Welcome to EcoTrol Loop Configurations

By: Architectural/residential Technologies  09-12-2011
Keywords: heating and cooling

 

This configuration is usually the most cost effective when adequate yard space is available and trenches are easy to dig. Workers use trenchers or backhoes to dig the trenches three to six feet below the ground and then lay a series of parallel plastic pipes. They backfill the trench, taking care not to allow sharp rocks or debris to damage the pipes. Fluid runs through the pipe in a closed system. A typical horizontal loop will be 400 to 600 feet long per ton of heating and cooling capacity.

The pipe may be curled into a slinky shape in order to fit more of it into shorter trenches, but while this reduces the amount of land space needed it may require more pipe. Horizontal ground loops are easiest to install while a home is under construction. However, new types of digging equipment that allow horizontal boring are making it possible to retrofit geoexchange systems into existing homes with minimal disturbance to lawns. Horizontal boring machines can even allow loops to be installed under existing buildings or driveways.

 

These loops are ideal for homes where yard space is insufficient for horizontal trenching, when the Earth is rocky close to the surface, or for retrofit applications where minimum disruption of the landscaping is desired. Contractors bore vertical holes 150 to 450 feet deep in the ground. Each hole contains a single loop of pipe with a U-bend at the bottom. After the pipe is inserted, the hole is backfilled or grouted. Each vertical pipe is then connected to a horizontal pipe, which is also concealed underground. The horizontal pipe then carries fluid in a closed system to and from the geothermal system. Vertical loops are usually more expensive to install, but require less piping than horizontal loops because, deeper down, the Earth is cooler in summer and warmer in winter.

 

If a home is near a body of surface water, such as a pond or lake, this loop design may be the most economical. The fluid circulates through polyethylene piping in a closed system. Workers run the pipe to the water, where long sections are then submerged.

The pipe may be coiled in a slinky shape to minimize space requirements. Geoexchange experts recommend using a pond loop only if the water level never drops below six to eight feet at its lowest level to assure sufficient heat-transfer capability. Pond loops used in a closed system result in no adverse impact on the aquatic system.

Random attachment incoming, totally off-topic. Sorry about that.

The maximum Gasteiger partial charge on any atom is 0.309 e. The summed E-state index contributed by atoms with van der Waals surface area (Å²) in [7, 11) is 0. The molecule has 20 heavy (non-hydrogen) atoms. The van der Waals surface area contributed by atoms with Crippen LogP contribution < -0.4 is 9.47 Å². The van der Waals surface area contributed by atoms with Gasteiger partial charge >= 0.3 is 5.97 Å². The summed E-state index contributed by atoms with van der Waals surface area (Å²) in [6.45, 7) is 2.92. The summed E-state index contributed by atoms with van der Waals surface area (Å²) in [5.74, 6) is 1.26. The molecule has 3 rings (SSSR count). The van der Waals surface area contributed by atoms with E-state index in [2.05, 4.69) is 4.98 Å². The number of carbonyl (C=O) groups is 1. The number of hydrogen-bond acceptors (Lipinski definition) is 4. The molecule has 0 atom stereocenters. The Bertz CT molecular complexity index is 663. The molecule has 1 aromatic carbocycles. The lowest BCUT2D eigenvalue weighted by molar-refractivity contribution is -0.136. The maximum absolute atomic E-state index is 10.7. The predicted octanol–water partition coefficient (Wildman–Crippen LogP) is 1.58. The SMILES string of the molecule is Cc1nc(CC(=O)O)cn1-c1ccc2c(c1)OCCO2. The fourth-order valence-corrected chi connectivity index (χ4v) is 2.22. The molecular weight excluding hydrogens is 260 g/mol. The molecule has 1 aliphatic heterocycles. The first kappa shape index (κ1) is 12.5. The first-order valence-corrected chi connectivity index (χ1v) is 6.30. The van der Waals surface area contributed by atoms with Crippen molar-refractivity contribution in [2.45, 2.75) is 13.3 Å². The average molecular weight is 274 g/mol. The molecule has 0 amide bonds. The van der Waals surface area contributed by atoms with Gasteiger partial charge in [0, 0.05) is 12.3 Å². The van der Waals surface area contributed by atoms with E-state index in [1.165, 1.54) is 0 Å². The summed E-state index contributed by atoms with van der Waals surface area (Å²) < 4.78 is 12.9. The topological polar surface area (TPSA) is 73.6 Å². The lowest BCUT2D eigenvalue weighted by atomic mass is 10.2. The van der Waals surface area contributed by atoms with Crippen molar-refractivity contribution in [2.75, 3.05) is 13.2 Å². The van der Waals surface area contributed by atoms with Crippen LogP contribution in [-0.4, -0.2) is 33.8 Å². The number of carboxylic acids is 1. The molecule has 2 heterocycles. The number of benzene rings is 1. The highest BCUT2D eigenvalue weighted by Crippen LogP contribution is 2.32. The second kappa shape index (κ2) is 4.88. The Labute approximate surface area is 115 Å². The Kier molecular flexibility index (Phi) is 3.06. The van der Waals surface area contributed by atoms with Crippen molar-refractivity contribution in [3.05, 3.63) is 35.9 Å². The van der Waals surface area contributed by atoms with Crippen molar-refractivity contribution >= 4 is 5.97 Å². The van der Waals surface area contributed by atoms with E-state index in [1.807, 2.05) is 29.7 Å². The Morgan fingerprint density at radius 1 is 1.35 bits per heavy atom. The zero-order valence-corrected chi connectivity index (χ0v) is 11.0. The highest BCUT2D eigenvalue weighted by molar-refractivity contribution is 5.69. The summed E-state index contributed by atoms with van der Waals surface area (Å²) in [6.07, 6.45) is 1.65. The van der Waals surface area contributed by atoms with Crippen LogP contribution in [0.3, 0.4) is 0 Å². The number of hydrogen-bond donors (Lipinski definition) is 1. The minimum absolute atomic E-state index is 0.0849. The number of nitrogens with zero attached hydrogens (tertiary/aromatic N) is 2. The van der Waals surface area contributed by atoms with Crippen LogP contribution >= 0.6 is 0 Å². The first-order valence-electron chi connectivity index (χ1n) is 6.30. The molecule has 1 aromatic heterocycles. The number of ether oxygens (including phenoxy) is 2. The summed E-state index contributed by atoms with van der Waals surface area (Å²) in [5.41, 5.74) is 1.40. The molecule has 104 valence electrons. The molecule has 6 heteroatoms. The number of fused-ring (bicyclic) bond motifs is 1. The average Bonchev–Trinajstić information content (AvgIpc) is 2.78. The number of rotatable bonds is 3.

Less frequently used, these systems are cost-effective if ground water is plentiful. They are the simplest to install and have been used successfully for decades in areas where local codes permit. In this type of system, ground water from an aquifer is piped directly from the well to the building, where it transfers its heat to a heat pump. After it leaves the building, the water is pumped back into the same aquifer via a second well - called a discharge well -

located at a suitable distance from the first. Local environmental officials should be consulted whenever an open loop system is being considered.

Also called turbulent wells, these systems have become an established technology in some regions, especially the north eastern United States. Standing wells are typically six inches in diameter and may be as deep as 1,500 feet. Temperate water from the bottom of the well is withdrawn, circulated through the heat pump’s heat exchanger, and returned to the top of the water column in the same well. The same well can also provide potable water.

Ground water must be plentiful for this system to operate effectively. If the standing well is installed where the water table is too deep, pumping would be prohibitively costly. Under normal circumstances, the water diverted for building (potable) use is replaced by constant-temperature ground water, and the system performs like an open-loop system. If the well-water temperature climbs too high or drops too low, water can be "bled" from the system to allow ground water to restore the well-water temperature to the normal operating range. Permitting conditions for discharging the bleed water vary from region to region, but are eased by the fact that the quantities are small and the water is never treated with chemicals.

Keywords: heating and cooling

Contact Architectural/residential Technologies

Email

Print this page

Other products and services from Architectural/residential Technologies

09-12-2011

Welcome to EcoTrol Advantages & Benefits

Geothermal systems provide constant, even heating in winter and improved humidity control during the warmer months. There is no unsightly outdoor condensing unit, and the self-contained in-door system runs smoothly and quietly. Geothermal systems provide safe, reliable heating and cooling throughout the year. There is no flame or flue, nor any risk of carbon monoxide build-up.


09-12-2011

Welcome to Ecotrol Products and Services

An indoor geothermal system then uses electrically-driven compressors and heat exchangers in a vapor compression cycle--the same principle employed in a refrigerator--to concentrate the Earth’s energy and release it inside the home at a higher temperature. This small auxiliary heat exchanger uses superheated gases from the heat pump’s compressor to heat water, which then circulates through a pipe to the home’s water heater tank.


09-12-2011

Welcome to EcoTrol Products & Services

Designed to work with all water source heat pumps, regardless of the manufacturer or model, the EcoTrol components are all shipped preassembled, with the Trench Header Pipe and Branch Loop Pipe prefilled with Bioglycol™, the most environmentally friendly heat transfer liquid available in the industry.